Unemployment is rampant and wages very low in Tajikistan, one of the poorest of the former Soviet republics. The average monthly wage in October was $140.
“My eldest son goes to a Russian school,” says Zahro, a pediatrician from the northern province of Sughd who didn’t want to give her full name.
She says her younger son couldn’t get a place in the Russian school and that he is “currently studying in Tajik” while waiting for a vacancy.
“A longer-term plan for them is to study medicine in Russia, possibly in some smaller cities where living costs are not high,” Zahro said. “The children are working hard, we’re also getting additional private instruction in chemistry and physics.”
Like many other Tajiks, Zahro believes the Russian-language schools in Tajikistan generally offer a better-quality education.
Russian schools are the second-best option for middle-income parents like Zahro, who can’t afford to send their children to private schools.
There are dozens of private schools and lyceums — including English schools — that enjoy a reputation for providing quality education with a broader range of extracurricular offerings, smaller class sizes, and experienced teachers.
Plans to open more Russian schools in Tajikistan were discussed during a meeting between Tajik President Emomali Rahmon and his Russian counterpart, Vladimir Putin, in Dushanbe in September 2018, the Tajik leader’s official website reported.
Rahmon has always maintained a close relationship with “strategic partner” Russia, which hosts many hundreds of thousands of Tajik migrant workers.
The migrants’ remittances — estimated at around $2.5 billion and equal to about one-third of the country’s gross domestic product in 2018 — is an important factor for Tajikistan’s social and economic stability.
Russia, in turn, has always been keen to keep Central Asia within its sphere of influence, and uses Russian-language education and the lure of economic opportunities as a tool of soft power.
Since August 2018, Moscow has sent more than 100 Russian teachers to Tajikistan — a mountainous country of some 8.9 million people — while also providing textbooks for the country’s Russian schools.
A large portion of the teachers’ wages are reportedly paid by the Russian Education Ministry.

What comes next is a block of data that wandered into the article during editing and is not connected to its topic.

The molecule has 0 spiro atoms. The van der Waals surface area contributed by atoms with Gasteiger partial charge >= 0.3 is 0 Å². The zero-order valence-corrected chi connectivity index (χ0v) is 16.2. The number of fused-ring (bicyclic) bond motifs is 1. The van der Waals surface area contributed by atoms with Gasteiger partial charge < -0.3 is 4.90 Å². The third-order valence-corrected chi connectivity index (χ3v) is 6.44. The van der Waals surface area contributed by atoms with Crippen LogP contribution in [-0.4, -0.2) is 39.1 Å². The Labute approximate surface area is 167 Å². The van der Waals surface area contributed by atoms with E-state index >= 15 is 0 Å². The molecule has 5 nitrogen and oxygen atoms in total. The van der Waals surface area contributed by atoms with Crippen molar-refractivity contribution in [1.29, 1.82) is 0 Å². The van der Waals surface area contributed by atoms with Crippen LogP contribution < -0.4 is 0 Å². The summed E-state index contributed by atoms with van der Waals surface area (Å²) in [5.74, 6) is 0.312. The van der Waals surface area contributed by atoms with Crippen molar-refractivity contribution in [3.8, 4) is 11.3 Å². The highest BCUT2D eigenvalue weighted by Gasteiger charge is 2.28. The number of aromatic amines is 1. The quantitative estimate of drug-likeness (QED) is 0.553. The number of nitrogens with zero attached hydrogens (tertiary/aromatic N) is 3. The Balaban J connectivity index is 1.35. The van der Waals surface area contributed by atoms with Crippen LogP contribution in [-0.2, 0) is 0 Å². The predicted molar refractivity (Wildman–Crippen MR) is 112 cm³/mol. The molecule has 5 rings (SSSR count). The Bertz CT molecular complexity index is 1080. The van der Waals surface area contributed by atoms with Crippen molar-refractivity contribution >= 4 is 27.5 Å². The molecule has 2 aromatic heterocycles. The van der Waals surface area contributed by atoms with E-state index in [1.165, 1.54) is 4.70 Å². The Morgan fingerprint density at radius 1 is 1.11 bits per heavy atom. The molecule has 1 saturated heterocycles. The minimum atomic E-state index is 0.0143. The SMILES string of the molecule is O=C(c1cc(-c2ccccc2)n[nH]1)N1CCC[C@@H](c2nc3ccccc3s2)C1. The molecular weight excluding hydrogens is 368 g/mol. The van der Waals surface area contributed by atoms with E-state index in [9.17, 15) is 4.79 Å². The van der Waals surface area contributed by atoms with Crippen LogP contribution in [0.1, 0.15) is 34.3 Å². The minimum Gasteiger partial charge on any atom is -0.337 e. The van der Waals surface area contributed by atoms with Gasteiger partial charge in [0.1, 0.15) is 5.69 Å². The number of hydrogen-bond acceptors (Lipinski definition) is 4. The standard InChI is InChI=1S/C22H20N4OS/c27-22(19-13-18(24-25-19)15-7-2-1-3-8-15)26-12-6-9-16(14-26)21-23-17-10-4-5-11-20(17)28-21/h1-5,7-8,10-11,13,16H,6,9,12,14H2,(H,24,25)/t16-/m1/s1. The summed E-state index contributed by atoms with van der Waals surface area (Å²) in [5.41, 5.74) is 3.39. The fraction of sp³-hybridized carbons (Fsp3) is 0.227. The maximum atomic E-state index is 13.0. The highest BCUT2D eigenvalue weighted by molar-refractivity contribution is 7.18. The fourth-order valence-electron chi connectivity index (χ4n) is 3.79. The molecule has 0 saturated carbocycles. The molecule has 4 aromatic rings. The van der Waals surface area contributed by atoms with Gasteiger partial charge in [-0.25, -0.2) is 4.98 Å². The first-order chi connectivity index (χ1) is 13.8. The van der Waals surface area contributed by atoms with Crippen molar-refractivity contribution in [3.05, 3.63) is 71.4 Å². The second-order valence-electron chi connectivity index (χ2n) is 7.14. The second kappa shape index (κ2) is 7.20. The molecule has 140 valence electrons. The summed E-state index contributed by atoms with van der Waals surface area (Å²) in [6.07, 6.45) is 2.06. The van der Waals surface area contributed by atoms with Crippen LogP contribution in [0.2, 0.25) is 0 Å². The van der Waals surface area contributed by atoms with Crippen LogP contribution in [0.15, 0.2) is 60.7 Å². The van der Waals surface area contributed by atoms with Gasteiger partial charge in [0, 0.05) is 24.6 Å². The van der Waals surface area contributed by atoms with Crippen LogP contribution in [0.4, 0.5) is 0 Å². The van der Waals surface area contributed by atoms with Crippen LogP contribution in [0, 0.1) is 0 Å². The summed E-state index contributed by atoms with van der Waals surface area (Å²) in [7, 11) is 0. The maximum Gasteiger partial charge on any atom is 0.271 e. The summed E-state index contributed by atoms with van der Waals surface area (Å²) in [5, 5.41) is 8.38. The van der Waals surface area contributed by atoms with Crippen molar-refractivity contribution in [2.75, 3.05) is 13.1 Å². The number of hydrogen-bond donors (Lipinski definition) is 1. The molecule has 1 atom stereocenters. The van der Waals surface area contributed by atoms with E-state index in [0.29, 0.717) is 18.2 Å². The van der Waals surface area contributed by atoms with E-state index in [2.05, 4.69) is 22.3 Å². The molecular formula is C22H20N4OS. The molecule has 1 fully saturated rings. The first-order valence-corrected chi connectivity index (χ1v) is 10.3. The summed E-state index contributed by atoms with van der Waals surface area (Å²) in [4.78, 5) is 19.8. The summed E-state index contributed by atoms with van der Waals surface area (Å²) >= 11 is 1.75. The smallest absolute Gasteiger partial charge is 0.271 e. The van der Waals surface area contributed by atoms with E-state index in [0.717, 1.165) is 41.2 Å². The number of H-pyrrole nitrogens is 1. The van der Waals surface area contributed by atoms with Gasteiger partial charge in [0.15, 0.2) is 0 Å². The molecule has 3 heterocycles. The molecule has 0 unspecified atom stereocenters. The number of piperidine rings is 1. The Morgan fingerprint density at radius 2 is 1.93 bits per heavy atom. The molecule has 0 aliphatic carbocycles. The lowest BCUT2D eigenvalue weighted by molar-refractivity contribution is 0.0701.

During his annual press conference on December 19, 2019, Putin mentioned the need to open more Russian schools in Central Asia.
“It is more difficult to adapt for those who come, for example, from Central Asia. What can we do? We have to introduce our education systems, open Russian-language courses, Russian schools, and university branches,” said Putin when asked about Russia’s demographic situation and the immigration issues his country faces.
Tajik education officials say the five new schools will be built over the next three years in the capital, Dushanbe, as well as in the cities of Khujand in the country’s north, Bokhtar and Kulob in the south, and the western town of Tursunzoda.
The sages at the Ministry of Education in Tajikistan have decided that PhD candidates in the country should defend their theses in Russian or English [ru]. No official justification has been given for this November 8 announcement by Minister of Education Nuriddin Said.
The only exception would be for theses relating to ethnic and national issues, which would be permitted in Tajik, the national language.
News agency Radio Ozodi speculates that this move could be seen as a way of increasing the global audience for new Tajik knowledge given that there are more Russian and English speakers in the world than Tajik speakers.
On the one hand, there is some logic to this perspective. But on the other hand – and here we have a much bigger second hand – this new regulation appears highly problematic.
Having created its own Higher Attestation Committee (known by the Russian acronym VAK, from Vysshaya Attestatsionnaya Komissiya) with power to approve theses only in 2011, the Tajik government should surely look to this body for proposals on higher degree regulations.
What we’ve seen from the Tajik VAK so far is that it is open to postgraduates defending their work in their mother tongue. For most students these days, that is Tajik. Indeed, most universities now teach in the medium of Tajik, although some offer provision in Russian. Other than the University of Central Asia, I do not believe it is currently possible to study in the medium of English in Tajikistan.